Italian and English: from Roman legend. Rhea Silvia was, according to mythological tradition, the mother of the twins Romulus and Remus, who founded Rome. Her name probably represents a reworking, by association with Latin silva wood, of some pre-Roman form. It was borne by a 6th-century saint, mother of Gregory the Great, and has always been relatively popular in Italy. Shakespeare used it as a typically Italian name in his Two Gentlemen of Verona, but it is now completely established in the English-speaking world. Variant: English, Scandinavian: Sylvia.
Cognate: French: Sylvie.
English: of Germanic (Frankish and Lombard) origin, introduced to Britain by the Normans. It was in regular use among the counts of Anjou, ancestors of the English royal house of Plantagenet, who were descended from Geoffrey Plantagenet, Count of Anjou (1113–51). Godefroy de Bouillon, leader of the First Crusade, is commemorated in Torquato Tasso's Gerusalemme Liberata (1581). It was a particularly popular name in England and France in the later Middle Ages; notable bearers in England include the poet Geoffrey Chaucer (c.1340–1400) and in Wales the chronicler Geoffrey of Monmouth (Gaufridus Monemutensis; d. 1155). The original form and meaning of the elements of which the name is composed are disputed. According to one theory, the name is merely a variant of Godfrey; others derive the first part from the Germanic elements gawia territory, walah stranger, or gisil pledge. Medieval forms can be found to support all these theories, and it is possible that several names have fallen together, or that the name was subjected to reanalysis by folk etymology at an early date. Variant: Jeffrey.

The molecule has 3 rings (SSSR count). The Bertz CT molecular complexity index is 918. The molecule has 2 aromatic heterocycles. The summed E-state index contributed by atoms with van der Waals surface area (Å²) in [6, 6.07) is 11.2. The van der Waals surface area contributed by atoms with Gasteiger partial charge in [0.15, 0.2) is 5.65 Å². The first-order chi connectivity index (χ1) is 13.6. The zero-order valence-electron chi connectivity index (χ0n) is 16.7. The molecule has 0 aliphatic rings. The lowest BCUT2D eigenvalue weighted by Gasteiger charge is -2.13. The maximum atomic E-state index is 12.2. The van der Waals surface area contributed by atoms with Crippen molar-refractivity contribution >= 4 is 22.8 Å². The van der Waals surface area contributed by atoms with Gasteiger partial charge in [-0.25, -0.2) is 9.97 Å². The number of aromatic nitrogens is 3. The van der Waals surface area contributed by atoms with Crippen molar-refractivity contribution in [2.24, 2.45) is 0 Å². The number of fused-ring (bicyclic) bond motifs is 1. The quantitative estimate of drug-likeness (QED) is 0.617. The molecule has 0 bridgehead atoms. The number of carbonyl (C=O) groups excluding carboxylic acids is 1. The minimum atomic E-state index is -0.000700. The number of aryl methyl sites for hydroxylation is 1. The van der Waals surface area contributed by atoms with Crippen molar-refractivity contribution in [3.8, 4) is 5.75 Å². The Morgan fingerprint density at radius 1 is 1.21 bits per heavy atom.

Cognates: French: Geoffroi. Italian: Goffredo. Spanish, Portuguese: Godofredo. Welsh: Sieffre. Irish Gaelic: Siothrún.